While car sales had a promising end to the year, electric vehicle sales ran out of steam as other nations pushed ahead with going green.
The latest car sales results, as per the Federal Chamber of Automotive Industries (FCAI), showed a strong end to 2020, with the second consecutive month of an uptick in sales - 13.5% overall.
The majority of sales went to SUVs and utes, which made up nearly three quarters of all vehicles sold in December.
Despite this, the results were a mixed bag for alternative fuel vehicles throughout the year.
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There were just 1,769 electric vehicles sold in 2020, just 246 more than in 2019, in contrast with more than 650,000 petrol vehicles sold in 2020.
This is despite exciting new electric model releases such as the Hyundai Kona and MG ZS, the most affordable electric SUV in Australia.
In contrast, hybrid models sold more than 60,000 units in 2020, an uptick of 93.7%, while plug-in hybrids sold 1,685 units - an uptick of 18.2%.
In October, an FCAI spokesperson told Savings.com.au range anxiety and lack of incentives remained the biggest barriers to electric vehicle entry in Australia.
"EVs do remain more expensive, too, and the lack of government incentivisation – which can take various non-financial forms as well as financial – and the lack of infrastructure can impact on their appeal to the new alternative drive train consumer," they said.
Australia lags in electric vehicle uptake when compared globally - a recent report by The Independent shows in Norway, electric vehicles accounted for 54% of all vehicle sales in 2020.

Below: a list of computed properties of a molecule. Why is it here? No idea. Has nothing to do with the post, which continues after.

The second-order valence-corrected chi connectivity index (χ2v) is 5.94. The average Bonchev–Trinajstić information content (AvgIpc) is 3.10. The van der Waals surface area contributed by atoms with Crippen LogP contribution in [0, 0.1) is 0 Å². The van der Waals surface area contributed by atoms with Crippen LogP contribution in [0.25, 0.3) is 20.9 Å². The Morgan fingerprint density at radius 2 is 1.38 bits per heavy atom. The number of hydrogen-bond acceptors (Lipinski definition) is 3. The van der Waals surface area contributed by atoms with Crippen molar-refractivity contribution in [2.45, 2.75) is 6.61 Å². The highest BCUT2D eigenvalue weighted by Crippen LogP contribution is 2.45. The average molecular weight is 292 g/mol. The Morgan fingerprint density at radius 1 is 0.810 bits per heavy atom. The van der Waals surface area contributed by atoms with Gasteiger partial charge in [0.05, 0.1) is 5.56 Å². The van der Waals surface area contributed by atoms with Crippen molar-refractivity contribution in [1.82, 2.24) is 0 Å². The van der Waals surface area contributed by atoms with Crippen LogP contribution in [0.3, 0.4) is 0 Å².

The Norwegian EV Association estimates electric vehicles could amount to up to two thirds of all cars sold there in 2021.
These figures could largely be due to Norway vowing to ban the sale of petrol and diesel cars by 2025.
The Audi E-Tron was the most popular electric model sold in Norway in 2020, which retails for 599,000 Krone, or about $91,000 Australian dollars.
It retails for more than $150,000 in Australia, and there were just 64 E-Trons sold in Australia in 2020, while more than 9,000 were sold in Norway.
In the Nordic country, there are a variety of incentives to go electric - no import taxes, exemption from the 25% VAT (GST), no annual road tax, no charges on toll roads, and more.
Australia, by contrast, has few incentives - nationwide there is a slightly higher luxury car tax threshold for green vehicles, on top of just a few state-based registration discounts.
In the United States, too, there is a national purchasing credit up to $7,500 for an electric vehicle.
There are also some states with significant incentives, including California where there's a $4,500 tax break up for grabs if a motorist with a maximum income of $150,000 purchases an electric vehicle.
Range anxiety could also be less of a factor in Norway given that the country is only 385,000 sq km in size.
New South Wales alone is more than double that at 800,000 sq km.
From one end of Norway to the other (Oslo to Tromso), it takes 22 hours to drive, or approximately 1,600km.
Brisbane to Cairns takes approximately 19 hours over 1,700km without leaving the state.
In Norway, too, 1.7 million of its 5.3 million population live in the Oslo metropolitan area alone.
To tackle range anxiety in Australia, the Government has plans for better-spaced charging stations on the eastern seaboard, with the aim of having a network of chargers no more than 200km between each other.
Until then, hybrids can remain a decent intermediary vehicle choice, according to the FCAI.
"We can sometimes think of PHEVs and hybrids as a stepping stone to pure electric vehicles. Because they generally have back up ICEs [internal combustion engines], hybrid or PHEVs are more similar to a ‘normal’ drivetrain that consumers are used to," they told Savings.com.au in October.
"They do not have range anxiety issues and are more easily accepted."